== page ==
This article is part of a series in which DLA Piper professionals define what the Northern Powerhouse means to them and how to deliver the regeneration of the Northern economy. It is the basis for a piece in Super North, a monthly supplement produced by The Times and sponsored by DLA Piper.

There is a general consensus that the North has a lot to offer the UK economically and the term 'Northern Powerhouse' is now referred to in political rhetoric on a daily basis. Of course, cities of the North, many of which used to be 'global powerhouse' cities are grasping the opportunity to be on the political agenda and to lay the foundations for future prosperity by accepting proffered control of matters previously reserved to the Westminster government.

Nonetheless, there are a number of questions that arise that remain currently unanswered. The first and perhaps the most obvious is how one defines the North geographically - who will receive devolved powers? Over the years this has been interpreted in many ways and the North of England is very far from being a homogenous polity. Focus has tended to be concentrated on the M62 route from Liverpool to Leeds, missing most of the North East and the counties of Cumbria and Lancashire.

So when we refer to the 'Northern Powerhouse' and devolution do we focus on the metropolitan areas or do the recipients of devolved powers embrace the intervening countryside? The North is immensely diverse, and this is reflected in the sheer range of socioeconomic groups. For instance, will the nuclear workers of Cumbria be included in the same political structure as the farmers of the East Riding? At present the idea of devolution has been very focussed on the metropolitan centres - and recent announcements about healthcare devolution have focussed on Greater Manchester. Perhaps a more holistic approach will need to be considered if the concept is going get political buy in.

One way to navigate this potential minefield may be to have an umbrella Northern assembly, a sort of super combined authority. If major infrastructure projects like HS3 or new roads to support important regional airports such as Manchester are going to be achieved, a structure will be needed. This is important so that city fathers will be able to resolve competing demands - and take tough decisions such as on expenditure or routeing rail links with cabinet-style responsibility. The key points to balance here, are that any assembly would have to achieve electoral buy- in at a time of voter fatigue, but would have to avoid pork-barrel politics.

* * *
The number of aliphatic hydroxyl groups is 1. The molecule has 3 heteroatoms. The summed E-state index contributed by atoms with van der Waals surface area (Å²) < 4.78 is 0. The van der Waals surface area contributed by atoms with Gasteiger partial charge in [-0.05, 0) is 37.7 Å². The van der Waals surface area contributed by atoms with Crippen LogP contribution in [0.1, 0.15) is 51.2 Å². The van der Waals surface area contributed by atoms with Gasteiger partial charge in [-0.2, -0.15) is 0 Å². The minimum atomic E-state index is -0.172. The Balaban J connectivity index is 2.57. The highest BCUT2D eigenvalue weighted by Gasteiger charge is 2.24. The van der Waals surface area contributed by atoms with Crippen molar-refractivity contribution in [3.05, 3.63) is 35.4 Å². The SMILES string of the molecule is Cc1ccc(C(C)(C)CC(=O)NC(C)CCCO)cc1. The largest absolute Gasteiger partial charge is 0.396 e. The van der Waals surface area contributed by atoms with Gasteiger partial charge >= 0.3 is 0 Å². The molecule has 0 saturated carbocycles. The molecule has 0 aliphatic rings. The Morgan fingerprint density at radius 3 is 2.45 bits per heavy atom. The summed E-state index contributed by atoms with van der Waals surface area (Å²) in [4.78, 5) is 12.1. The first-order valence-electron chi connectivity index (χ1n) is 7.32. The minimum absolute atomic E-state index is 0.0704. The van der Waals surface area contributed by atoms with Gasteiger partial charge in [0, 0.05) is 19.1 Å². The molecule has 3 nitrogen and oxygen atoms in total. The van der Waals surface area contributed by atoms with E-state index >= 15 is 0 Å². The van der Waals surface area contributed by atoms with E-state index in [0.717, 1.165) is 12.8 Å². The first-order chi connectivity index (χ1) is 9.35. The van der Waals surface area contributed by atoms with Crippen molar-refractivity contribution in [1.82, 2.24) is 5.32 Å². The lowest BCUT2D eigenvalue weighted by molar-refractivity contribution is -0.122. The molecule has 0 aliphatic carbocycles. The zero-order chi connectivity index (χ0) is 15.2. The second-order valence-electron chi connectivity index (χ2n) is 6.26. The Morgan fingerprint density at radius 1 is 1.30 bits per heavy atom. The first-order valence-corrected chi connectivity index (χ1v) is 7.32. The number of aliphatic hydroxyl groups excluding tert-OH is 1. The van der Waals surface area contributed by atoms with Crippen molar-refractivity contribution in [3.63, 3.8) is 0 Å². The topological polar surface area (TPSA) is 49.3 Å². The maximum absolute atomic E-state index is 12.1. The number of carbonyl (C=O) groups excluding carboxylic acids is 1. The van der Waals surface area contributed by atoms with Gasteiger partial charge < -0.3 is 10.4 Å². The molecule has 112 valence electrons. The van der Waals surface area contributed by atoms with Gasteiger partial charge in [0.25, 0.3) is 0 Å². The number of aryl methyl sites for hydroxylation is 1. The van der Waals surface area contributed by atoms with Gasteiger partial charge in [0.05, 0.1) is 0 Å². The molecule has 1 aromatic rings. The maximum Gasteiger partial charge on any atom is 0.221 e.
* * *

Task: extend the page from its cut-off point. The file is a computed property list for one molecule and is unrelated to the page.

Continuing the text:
How will the dominance of the big cities be tempered and how will the hierarchy be managed? For example how would the Port of Liverpool feel if investment goes to Immingham? Northern cities need a structure to achieve consensus on what exactly they expect from the government, being more articulate than simply seeking better infrastructure. Local taxation is one idea, letting local areas have control over business rates - something achieved by Manchester in the latest budget.

The ability to hypothecate revenue from growth such as through tax increment financing is a common approach in the US, and echoes the mayor of London's Crossrail levy and business improvement districts elsewhere. In other words, this is not a new approach, HS3's precursor, the Liverpool and Manchester Railway, was predicted on being paid for by the prosperity generated. Extending deals such as that afforded to Manchester to other regional centres would assist in providing financial muscle to let the region deliver infrastructure itself.

All of this will only happen if the results of the 'Northern Powerhouse' can be translated to real benefits to the electorate such as new jobs. This is what will motivate the politicians not only in the North but also in Westminster. The nodes linked by new infrastructure are the reservoirs of growth, but that need to translate into gross domestic product growth to justify the approach. To an extent, that's what has been going on in London - the business rate supplement for the Crossrail Levy. It is doing things in a way that doesn't make the cost of regional growth seem expensive, and so unattractive. But before all this, you have to sort the question of governance.

Therefore, the aspects that will make a Northern Powerhouse successful are three key points: a political and governance structure that can manage its programme, the financial wherewithal to deliver its aspirations and successes in generating growth and opportunity that achieves buy-in for the institutions created.

The Times - Super North

Read the first issue:

Click here to read the first issue.